html { height: 100% }
          body { height: 100%; margin: 0; padding: 0 }
          #map_canvas { height: 100% }
        </style>
        <script type="text/javascript" src="http://maps.googleapis.com/maps/api/js?key=AIzaSyD-pLsocZXv5mYwJsSxMghJncxa6iklFUU&sensor=false"></script>
        <script type="text/javascript" src="/static/js/markerclusterer.js"></script>
        <script type="text/javascript">

    var map;    

    function initialize() {

        var centerlocation = {{centerlocation|json_encode|safe}};   
        var LatLng = centerlocation.replace("(", "").replace(")", "").split(", ")
        var Lat = parseFloat(LatLng[0]);
        var Lng = parseFloat(LatLng[1]);

        var zoomAmt = 10;


      var USA = new google.maps.LatLng(Lat, Lng);
      var mapOptions = {
        zoom: zoomAmt,
        center: USA,
        mapTypeId: google.maps.MapTypeId.TERRAIN
      };
      map =  new google.maps.Map(document.getElementById("map_canvas"), mapOptions);

    // Global var
       var infowindow = new google.maps.InfoWindow();

    //markers array
    var markers = [];

    //put all the markers on the map
    {% for location in locations %}

    //need to do the JSON encoding because JavaScript can't have Jinja2 variables
    //I need the safe here because Jinja2 tries to escape the characters otherwise
    var GPSlocation = {{location.GPSlocation|json_encode|safe}};    
    var LatLng = GPSlocation.replace("(", "").replace(")", "").split(", ")
    var Lat = parseFloat(LatLng[0]);
    var Lng = parseFloat(LatLng[1]);    

    var markerLatlng = new google.maps.LatLng(Lat, Lng);
    var title = {{location.title|json_encode|safe}}
    var iwContent = {{location.render_front()|json_encode|safe}}

    var marker = new google.maps.Marker({
            position: markerLatlng,
            title: title,
            map: map
      });

    google.maps.event.addListener(marker, 'click', function () {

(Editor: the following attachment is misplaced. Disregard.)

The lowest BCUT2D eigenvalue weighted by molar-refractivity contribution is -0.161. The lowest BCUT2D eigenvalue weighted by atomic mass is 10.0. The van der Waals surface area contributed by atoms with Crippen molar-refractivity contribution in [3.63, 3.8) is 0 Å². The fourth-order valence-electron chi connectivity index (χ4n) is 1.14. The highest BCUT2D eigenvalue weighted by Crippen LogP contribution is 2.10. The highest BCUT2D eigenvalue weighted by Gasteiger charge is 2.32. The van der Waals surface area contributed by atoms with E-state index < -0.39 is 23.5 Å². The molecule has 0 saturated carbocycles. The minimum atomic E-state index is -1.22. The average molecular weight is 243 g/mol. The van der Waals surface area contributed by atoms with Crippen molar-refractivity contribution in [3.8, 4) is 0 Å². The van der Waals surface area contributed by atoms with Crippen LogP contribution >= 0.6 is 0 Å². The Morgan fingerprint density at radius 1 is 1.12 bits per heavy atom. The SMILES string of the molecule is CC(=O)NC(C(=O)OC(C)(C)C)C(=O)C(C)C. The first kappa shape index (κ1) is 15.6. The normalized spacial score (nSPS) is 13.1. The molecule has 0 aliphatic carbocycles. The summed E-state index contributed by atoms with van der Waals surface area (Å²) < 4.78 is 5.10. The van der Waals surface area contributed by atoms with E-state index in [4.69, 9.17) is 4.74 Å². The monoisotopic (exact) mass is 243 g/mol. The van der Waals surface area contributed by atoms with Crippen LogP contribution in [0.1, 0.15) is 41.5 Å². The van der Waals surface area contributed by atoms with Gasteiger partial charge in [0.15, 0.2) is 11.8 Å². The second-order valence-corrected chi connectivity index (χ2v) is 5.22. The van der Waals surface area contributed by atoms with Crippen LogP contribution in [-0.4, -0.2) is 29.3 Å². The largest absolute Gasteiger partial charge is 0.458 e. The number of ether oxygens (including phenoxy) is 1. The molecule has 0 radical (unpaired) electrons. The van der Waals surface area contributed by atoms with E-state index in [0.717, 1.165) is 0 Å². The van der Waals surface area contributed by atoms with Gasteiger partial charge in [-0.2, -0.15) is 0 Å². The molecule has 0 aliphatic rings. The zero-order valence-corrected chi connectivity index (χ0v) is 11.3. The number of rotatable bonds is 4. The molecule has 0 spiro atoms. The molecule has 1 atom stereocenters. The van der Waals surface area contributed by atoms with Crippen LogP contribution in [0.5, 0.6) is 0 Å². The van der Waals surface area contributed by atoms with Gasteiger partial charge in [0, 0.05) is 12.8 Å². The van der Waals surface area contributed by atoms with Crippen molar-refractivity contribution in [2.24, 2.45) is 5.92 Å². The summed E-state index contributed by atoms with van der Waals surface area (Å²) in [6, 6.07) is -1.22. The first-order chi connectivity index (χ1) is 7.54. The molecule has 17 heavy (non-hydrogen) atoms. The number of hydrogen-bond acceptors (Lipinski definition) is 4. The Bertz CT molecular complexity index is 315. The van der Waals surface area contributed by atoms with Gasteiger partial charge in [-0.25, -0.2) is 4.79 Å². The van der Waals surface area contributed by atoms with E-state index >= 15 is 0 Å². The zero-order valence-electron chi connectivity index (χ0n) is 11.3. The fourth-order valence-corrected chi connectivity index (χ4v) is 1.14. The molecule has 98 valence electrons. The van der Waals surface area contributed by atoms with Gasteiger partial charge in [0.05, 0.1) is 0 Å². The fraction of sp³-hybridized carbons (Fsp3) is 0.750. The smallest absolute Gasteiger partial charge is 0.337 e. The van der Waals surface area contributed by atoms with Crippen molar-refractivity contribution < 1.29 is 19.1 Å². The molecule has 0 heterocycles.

infowindow.setContent(iwContent);
      infowindow.open(map, marker);
      });

    //putting the marker onto the markers array
    markers.push(marker);


    {% endfor %}

    //creating the marker cluster
    var markerCluster = new MarkerClusterer(map, markers);

    }

    </script>

Like I said the map just looks normal after I call MarkerClusterer.

Answer

Looks like you need to remove the {map: map} property from the Marker.

Here is a working example with clustering.

Errors in chrome Javascript console on this page:

  • Uncaught ReferenceError: GOverlay is not defined markerclusterer.js:630
  • Uncaught ReferenceError: markers is not defined

The first implies you are using the wrong version of the markerclusterer script (GOverlay is from the Google Maps API v2)

If I use your code with the correct MarkerClusterer and declaring the markers array, the clusterer works, but you have issues with the association of the InfoWindow contents with the marker (which can be fixed with a createMarker function).

Here is an example that uses a createMarker function to fix the association of the markers to the infowindow. It is based off your code, but there is room for improvement (there is a lot of redundancy in your code).

Categories
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implementing a lazy Supplier in java

What is the right paradigm or utility class (can’t seem to find a preexisting class) to implement a lazy supplier in Java?

I want to have something that handles the compute-once/cache-later behavior and allows me to specify the computation behavior independently. I know this probably has an error but it has the right semantics:

abstract public class LazySupplier<T> implements Supplier<T> 
{
    private volatile T t;
    final private Object lock = new Object();

    final public T get() {
        if (t == null)
        {
            synchronized(lock)
            {
                if (t == null)
                    t = compute();
            }
        }
        return t;
    }